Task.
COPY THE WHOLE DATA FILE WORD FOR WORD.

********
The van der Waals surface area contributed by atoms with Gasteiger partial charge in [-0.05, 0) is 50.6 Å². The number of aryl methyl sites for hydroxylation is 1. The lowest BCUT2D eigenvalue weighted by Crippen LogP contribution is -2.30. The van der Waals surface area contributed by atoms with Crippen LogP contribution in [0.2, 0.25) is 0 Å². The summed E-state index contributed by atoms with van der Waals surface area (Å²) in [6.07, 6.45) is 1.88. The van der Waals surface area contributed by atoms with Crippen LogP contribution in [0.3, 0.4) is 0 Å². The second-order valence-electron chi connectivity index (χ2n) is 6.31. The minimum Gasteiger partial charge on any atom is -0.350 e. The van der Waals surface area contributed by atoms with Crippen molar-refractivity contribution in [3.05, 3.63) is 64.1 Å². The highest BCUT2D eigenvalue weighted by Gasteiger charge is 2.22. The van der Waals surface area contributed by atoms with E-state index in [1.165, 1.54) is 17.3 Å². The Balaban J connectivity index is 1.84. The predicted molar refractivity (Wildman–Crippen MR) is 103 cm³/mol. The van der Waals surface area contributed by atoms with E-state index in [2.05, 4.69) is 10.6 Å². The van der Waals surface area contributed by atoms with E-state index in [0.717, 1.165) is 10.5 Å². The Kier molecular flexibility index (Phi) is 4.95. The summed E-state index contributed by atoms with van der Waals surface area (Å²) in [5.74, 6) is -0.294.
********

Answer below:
The van der Waals surface area contributed by atoms with Gasteiger partial charge in [-0.05, 0) is 50.6 Å². The number of aryl methyl sites for hydroxylation is 1. The lowest BCUT2D eigenvalue weighted by Crippen LogP contribution is -2.30. The van der Waals surface area contributed by atoms with Crippen LogP contribution in [0.2, 0.25) is 0 Å². The summed E-state index contributed by atoms with van der Waals surface area (Å²) in [6.07, 6.45) is 1.88. The van der Waals surface area contributed by atoms with Crippen LogP contribution in [0.3, 0.4) is 0 Å². The second-order valence-electron chi connectivity index (χ2n) is 6.31. The minimum Gasteiger partial charge on any atom is -0.350 e. The van der Waals surface area contributed by atoms with Crippen molar-refractivity contribution in [3.05, 3.63) is 64.1 Å². The highest BCUT2D eigenvalue weighted by Gasteiger charge is 2.22. The van der Waals surface area contributed by atoms with E-state index in [1.165, 1.54) is 17.3 Å². The Balaban J connectivity index is 1.84. The predicted molar refractivity (Wildman–Crippen MR) is 103 cm³/mol. The van der Waals surface area contributed by atoms with E-state index in [2.05, 4.69) is 10.6 Å². The van der Waals surface area contributed by atoms with E-state index in [0.717, 1.165) is 10.5 Å². The Kier molecular flexibility index (Phi) is 4.95. The summed E-state index contributed by atoms with van der Waals surface area (Å²) in [5.74, 6) is -0.294.